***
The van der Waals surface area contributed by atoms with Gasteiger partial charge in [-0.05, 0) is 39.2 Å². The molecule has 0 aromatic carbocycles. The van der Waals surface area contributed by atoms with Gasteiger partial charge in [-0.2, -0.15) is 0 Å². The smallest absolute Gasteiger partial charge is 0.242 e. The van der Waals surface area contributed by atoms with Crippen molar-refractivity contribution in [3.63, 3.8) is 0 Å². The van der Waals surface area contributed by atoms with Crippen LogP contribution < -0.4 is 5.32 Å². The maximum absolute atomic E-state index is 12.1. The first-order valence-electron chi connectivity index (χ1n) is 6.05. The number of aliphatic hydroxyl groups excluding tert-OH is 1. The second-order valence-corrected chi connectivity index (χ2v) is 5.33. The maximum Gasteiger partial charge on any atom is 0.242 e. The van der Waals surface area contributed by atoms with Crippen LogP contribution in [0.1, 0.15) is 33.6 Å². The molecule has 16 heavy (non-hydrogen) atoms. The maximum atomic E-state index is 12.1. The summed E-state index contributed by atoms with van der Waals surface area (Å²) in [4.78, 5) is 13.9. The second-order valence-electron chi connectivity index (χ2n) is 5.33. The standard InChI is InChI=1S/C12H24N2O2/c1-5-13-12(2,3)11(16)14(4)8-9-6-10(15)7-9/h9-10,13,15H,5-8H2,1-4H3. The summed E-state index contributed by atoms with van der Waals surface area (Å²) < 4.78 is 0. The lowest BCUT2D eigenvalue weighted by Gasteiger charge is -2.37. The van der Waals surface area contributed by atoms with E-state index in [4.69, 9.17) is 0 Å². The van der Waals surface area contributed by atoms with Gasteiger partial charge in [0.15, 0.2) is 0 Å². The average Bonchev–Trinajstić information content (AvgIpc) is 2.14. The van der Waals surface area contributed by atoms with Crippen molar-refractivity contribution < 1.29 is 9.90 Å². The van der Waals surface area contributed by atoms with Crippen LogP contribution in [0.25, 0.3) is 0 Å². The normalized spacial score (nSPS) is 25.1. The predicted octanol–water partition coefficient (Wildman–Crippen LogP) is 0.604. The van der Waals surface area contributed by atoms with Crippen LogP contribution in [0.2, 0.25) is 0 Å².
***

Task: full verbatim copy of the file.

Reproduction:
The van der Waals surface area contributed by atoms with Gasteiger partial charge in [-0.05, 0) is 39.2 Å². The molecule has 0 aromatic carbocycles. The van der Waals surface area contributed by atoms with Gasteiger partial charge in [-0.2, -0.15) is 0 Å². The smallest absolute Gasteiger partial charge is 0.242 e. The van der Waals surface area contributed by atoms with Crippen molar-refractivity contribution in [3.63, 3.8) is 0 Å². The van der Waals surface area contributed by atoms with Crippen LogP contribution < -0.4 is 5.32 Å². The maximum absolute atomic E-state index is 12.1. The first-order valence-electron chi connectivity index (χ1n) is 6.05. The number of aliphatic hydroxyl groups excluding tert-OH is 1. The second-order valence-corrected chi connectivity index (χ2v) is 5.33. The maximum Gasteiger partial charge on any atom is 0.242 e. The van der Waals surface area contributed by atoms with Crippen LogP contribution in [0.1, 0.15) is 33.6 Å². The molecule has 16 heavy (non-hydrogen) atoms. The maximum atomic E-state index is 12.1. The summed E-state index contributed by atoms with van der Waals surface area (Å²) in [4.78, 5) is 13.9. The second-order valence-electron chi connectivity index (χ2n) is 5.33. The standard InChI is InChI=1S/C12H24N2O2/c1-5-13-12(2,3)11(16)14(4)8-9-6-10(15)7-9/h9-10,13,15H,5-8H2,1-4H3. The summed E-state index contributed by atoms with van der Waals surface area (Å²) < 4.78 is 0. The lowest BCUT2D eigenvalue weighted by Gasteiger charge is -2.37. The van der Waals surface area contributed by atoms with E-state index in [4.69, 9.17) is 0 Å². The van der Waals surface area contributed by atoms with Gasteiger partial charge in [0.15, 0.2) is 0 Å². The average Bonchev–Trinajstić information content (AvgIpc) is 2.14. The van der Waals surface area contributed by atoms with Crippen molar-refractivity contribution < 1.29 is 9.90 Å². The van der Waals surface area contributed by atoms with Crippen LogP contribution in [0.25, 0.3) is 0 Å². The normalized spacial score (nSPS) is 25.1. The predicted octanol–water partition coefficient (Wildman–Crippen LogP) is 0.604. The van der Waals surface area contributed by atoms with Crippen LogP contribution in [0.2, 0.25) is 0 Å².